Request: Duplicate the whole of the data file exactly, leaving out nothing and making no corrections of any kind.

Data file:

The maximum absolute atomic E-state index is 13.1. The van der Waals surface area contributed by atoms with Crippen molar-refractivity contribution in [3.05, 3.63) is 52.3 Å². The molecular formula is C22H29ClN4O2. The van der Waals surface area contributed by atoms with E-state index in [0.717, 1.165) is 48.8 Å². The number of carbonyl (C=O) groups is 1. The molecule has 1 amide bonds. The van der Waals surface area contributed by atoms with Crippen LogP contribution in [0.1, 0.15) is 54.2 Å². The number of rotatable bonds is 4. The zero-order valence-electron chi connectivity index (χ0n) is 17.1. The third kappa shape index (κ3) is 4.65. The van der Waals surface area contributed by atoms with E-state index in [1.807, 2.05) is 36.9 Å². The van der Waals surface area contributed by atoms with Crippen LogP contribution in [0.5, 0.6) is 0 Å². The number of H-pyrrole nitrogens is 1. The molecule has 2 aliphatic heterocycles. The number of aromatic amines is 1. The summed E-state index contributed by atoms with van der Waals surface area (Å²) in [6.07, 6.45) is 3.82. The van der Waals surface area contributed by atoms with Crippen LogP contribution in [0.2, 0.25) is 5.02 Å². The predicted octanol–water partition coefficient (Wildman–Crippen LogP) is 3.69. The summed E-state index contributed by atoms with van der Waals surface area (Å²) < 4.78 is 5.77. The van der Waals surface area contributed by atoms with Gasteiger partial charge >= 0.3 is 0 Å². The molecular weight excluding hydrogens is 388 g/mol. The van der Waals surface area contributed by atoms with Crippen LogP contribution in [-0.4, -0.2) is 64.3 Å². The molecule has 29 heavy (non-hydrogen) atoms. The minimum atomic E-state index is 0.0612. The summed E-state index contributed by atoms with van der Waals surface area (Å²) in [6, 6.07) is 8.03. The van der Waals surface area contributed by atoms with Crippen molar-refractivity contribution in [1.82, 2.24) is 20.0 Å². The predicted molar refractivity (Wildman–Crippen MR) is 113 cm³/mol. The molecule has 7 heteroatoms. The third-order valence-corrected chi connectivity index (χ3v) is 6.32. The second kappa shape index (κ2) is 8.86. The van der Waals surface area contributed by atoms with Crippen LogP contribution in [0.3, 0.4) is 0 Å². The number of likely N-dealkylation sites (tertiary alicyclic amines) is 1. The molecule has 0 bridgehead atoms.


The maximum absolute atomic E-state index is 13.1. The van der Waals surface area contributed by atoms with Crippen molar-refractivity contribution in [3.05, 3.63) is 52.3 Å². The molecular formula is C22H29ClN4O2. The van der Waals surface area contributed by atoms with E-state index in [0.717, 1.165) is 48.8 Å². The number of carbonyl (C=O) groups is 1. The molecule has 1 amide bonds. The van der Waals surface area contributed by atoms with Crippen LogP contribution in [0.1, 0.15) is 54.2 Å². The number of rotatable bonds is 4. The zero-order valence-electron chi connectivity index (χ0n) is 17.1. The third kappa shape index (κ3) is 4.65. The van der Waals surface area contributed by atoms with E-state index in [1.807, 2.05) is 36.9 Å². The van der Waals surface area contributed by atoms with Crippen LogP contribution in [0.5, 0.6) is 0 Å². The number of H-pyrrole nitrogens is 1. The molecule has 2 aliphatic heterocycles. The number of aromatic amines is 1. The summed E-state index contributed by atoms with van der Waals surface area (Å²) in [6.07, 6.45) is 3.82. The van der Waals surface area contributed by atoms with Crippen LogP contribution in [0.2, 0.25) is 5.02 Å². The predicted octanol–water partition coefficient (Wildman–Crippen LogP) is 3.69. The summed E-state index contributed by atoms with van der Waals surface area (Å²) < 4.78 is 5.77. The van der Waals surface area contributed by atoms with Gasteiger partial charge >= 0.3 is 0 Å². The molecular weight excluding hydrogens is 388 g/mol. The van der Waals surface area contributed by atoms with Crippen LogP contribution in [-0.4, -0.2) is 64.3 Å². The molecule has 29 heavy (non-hydrogen) atoms. The minimum atomic E-state index is 0.0612. The summed E-state index contributed by atoms with van der Waals surface area (Å²) in [6, 6.07) is 8.03. The van der Waals surface area contributed by atoms with Crippen molar-refractivity contribution in [1.82, 2.24) is 20.0 Å². The predicted molar refractivity (Wildman–Crippen MR) is 113 cm³/mol. The molecule has 7 heteroatoms. The third-order valence-corrected chi connectivity index (χ3v) is 6.32. The second kappa shape index (κ2) is 8.86. The van der Waals surface area contributed by atoms with Crippen LogP contribution in [0.3, 0.4) is 0 Å². The number of likely N-dealkylation sites (tertiary alicyclic amines) is 1. The molecule has 0 bridgehead atoms.